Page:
The Rita Tushingham Home Page

Credits & Photos 1942 - 1961




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John Tushingham (b. 1906) and Enid Ellen Lott (b. 1909)
Rita's parents on their wedding day.  They were married in St. Peter's church, Woolton.
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Peter, Colin, Rita Tushingham
Rita with her two older brothers.  Rita is the youngest of four children.  Her older sister Olive died at age six months, but this was three years before Rita was born.  Rita initially wanted to be a footballer and a trapeze artist.
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John, Rita, Colin, Peter Tushingham
On a trip to north Wales.


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Rita Tushingham
In 1946, the Tushinghams moved from Ryegate Road to the Hunts Cross district of Liverpool.  At age five, Rita attended the Heatherlea school on Allerton Road.  From age 7 to 14, she attended the La Sagesse convent school in Grassendale, even though Rita is not Catholic.  She chose this school primarily to avoid crossing a lot of roads she could take a train, and would have to cross only one small road.  As luck would have it, it was on this small road that she was run over by a motorist at age 7, hurting her neck and head quite badly.
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Rita Tushingham
From an early age, Rita wanted to be an actress.  At age 14 she enrolled in the Shelagh Elliott-Clarke school in Liverpool for acting, dancing, and elocution lessons.  Her parents wanted Rita to have marketable skills, so they also made her take shorthand and typing classes at a secretarial school, which she hated.
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Liverpool Playhouse
Rita wanted to gain experience on the stage, and after writing a great many letters, she finally was offered a position as a student Assistant Stage Manager with the Liverpool Repertory Company, which presented stage plays at the Liverpool Playhouse.  She assumed her new position just before Christmas of 1958, at a salary of 1 per week.  Her duties included making the tea, calling the actors, storing the props, working the curtain, prompting the actors, sweeping the stage, running the sound effects, and acting bit parts.



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From the Daily Express, 02 Mar 1960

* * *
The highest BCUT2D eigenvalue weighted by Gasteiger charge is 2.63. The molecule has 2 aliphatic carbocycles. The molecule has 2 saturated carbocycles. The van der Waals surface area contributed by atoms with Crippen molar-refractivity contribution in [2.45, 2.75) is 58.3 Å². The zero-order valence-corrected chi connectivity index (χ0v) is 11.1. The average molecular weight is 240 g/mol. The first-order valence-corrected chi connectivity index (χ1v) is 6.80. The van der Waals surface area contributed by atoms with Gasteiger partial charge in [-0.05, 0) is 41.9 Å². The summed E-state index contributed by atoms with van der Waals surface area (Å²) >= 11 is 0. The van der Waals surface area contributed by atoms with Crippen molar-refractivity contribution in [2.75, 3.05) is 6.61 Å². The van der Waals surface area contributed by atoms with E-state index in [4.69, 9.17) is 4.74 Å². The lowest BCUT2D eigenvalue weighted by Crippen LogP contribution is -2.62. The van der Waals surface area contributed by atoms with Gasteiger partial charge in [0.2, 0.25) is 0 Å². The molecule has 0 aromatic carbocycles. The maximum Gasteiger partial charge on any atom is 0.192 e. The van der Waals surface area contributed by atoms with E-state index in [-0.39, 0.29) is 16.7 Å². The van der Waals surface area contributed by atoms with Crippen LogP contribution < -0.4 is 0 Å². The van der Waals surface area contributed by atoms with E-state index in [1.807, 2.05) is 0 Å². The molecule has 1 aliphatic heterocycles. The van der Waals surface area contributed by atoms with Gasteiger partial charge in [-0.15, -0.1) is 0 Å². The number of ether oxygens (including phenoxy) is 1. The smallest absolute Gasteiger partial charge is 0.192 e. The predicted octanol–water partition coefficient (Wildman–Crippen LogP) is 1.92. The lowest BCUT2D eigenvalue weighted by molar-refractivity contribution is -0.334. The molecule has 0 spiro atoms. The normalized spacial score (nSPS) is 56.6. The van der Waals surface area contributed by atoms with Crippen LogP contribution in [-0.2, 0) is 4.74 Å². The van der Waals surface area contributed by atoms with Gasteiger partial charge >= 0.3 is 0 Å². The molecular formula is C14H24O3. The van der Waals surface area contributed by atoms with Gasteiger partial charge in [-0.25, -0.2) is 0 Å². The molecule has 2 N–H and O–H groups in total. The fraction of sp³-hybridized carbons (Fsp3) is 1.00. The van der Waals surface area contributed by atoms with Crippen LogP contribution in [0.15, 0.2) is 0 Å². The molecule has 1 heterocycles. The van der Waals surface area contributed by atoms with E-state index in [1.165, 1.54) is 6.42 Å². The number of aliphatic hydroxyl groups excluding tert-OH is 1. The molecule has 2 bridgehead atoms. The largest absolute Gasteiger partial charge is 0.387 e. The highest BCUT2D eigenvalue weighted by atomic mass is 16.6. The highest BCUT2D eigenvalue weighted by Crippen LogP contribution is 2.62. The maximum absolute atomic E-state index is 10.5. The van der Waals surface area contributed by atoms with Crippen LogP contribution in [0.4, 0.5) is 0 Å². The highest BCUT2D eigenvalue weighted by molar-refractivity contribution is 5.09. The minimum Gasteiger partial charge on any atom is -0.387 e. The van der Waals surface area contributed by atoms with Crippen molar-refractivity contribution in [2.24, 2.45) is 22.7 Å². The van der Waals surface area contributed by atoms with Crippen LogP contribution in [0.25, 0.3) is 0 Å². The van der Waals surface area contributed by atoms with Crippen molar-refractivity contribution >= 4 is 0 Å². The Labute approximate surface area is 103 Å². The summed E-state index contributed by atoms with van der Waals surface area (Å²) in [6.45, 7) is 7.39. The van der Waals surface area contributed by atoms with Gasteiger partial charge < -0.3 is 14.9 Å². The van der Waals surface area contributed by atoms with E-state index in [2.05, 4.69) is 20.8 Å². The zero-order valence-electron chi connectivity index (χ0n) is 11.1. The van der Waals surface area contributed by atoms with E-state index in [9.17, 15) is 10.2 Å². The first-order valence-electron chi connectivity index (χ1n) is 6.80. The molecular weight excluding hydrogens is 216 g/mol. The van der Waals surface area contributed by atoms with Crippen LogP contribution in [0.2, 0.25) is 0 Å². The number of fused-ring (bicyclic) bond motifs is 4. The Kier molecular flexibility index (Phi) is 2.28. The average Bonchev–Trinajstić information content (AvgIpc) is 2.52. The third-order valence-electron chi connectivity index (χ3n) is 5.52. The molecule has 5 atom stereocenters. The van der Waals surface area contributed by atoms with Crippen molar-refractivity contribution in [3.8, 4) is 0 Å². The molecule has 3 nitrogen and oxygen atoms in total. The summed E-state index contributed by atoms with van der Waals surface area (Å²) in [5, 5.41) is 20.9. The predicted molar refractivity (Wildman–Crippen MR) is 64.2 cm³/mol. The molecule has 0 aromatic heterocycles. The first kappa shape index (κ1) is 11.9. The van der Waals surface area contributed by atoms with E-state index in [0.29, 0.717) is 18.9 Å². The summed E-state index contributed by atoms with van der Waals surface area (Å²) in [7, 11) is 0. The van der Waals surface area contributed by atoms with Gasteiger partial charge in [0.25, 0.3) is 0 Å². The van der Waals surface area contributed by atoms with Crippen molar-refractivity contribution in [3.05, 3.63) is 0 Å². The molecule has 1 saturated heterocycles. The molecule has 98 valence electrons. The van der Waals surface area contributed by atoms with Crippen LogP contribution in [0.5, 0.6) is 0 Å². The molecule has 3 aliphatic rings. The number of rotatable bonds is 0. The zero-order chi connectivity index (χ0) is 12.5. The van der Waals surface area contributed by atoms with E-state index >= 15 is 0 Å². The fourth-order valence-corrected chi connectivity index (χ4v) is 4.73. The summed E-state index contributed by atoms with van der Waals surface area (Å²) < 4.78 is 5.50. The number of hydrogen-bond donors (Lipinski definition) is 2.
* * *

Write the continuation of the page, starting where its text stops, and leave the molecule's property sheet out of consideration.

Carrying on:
While working at Liverpool Rep, Rita saw an article in the 02 Mar 1960 issue of the Daily Express, titled "John Osborne seeking ugly girl for 'Taste of Honey'", indicating that Shelagh Delaney's stage play, A Taste Of Honey, was going to be made into a film by Woodfall Film Productions Ltd, a company founded by director Tony Richardson and playwright John Osborne.
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Richardson and Osborne were looking for a plain girl to play the role of the teenage daughter.  Rita's brother Colin said, "Go on, Reet, have a go, you're ugly enough!"  Rita contacted Osborne by way of his literary agent, whose name she found on Osborne's published play, The World Of Paul Slickey.  Rita auditioned, made film tests, and won the role of Jo from among two thousand hopeful actresses.  Some distributors expressed a preference for Audrey Hepburn in the role, but Tony Richardson was determined to cast an unknown.  Rita says, "Audrey Hepburn was absolutely beautiful of course, but I don't think she would have been right for the part."
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Rita says, "The Changeling was a play I did at the Royal Court Theatre, directed by Tony Richardson, as he thought it would be a good idea for us to work together before filming A Taste Of Honey.  I played a mad woman, mostly dragging chains around and making appropriate mad noises.  It was the first time I had worked in London, and working albeit in a small way with Mary Ure and Robert Shaw was very interesting.  Tony Richardson was extraordinary, he was the most wonderful man."


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click for full size Mary Ure, Jeremy Brett
Mary Ure, Jeremy Brett
 



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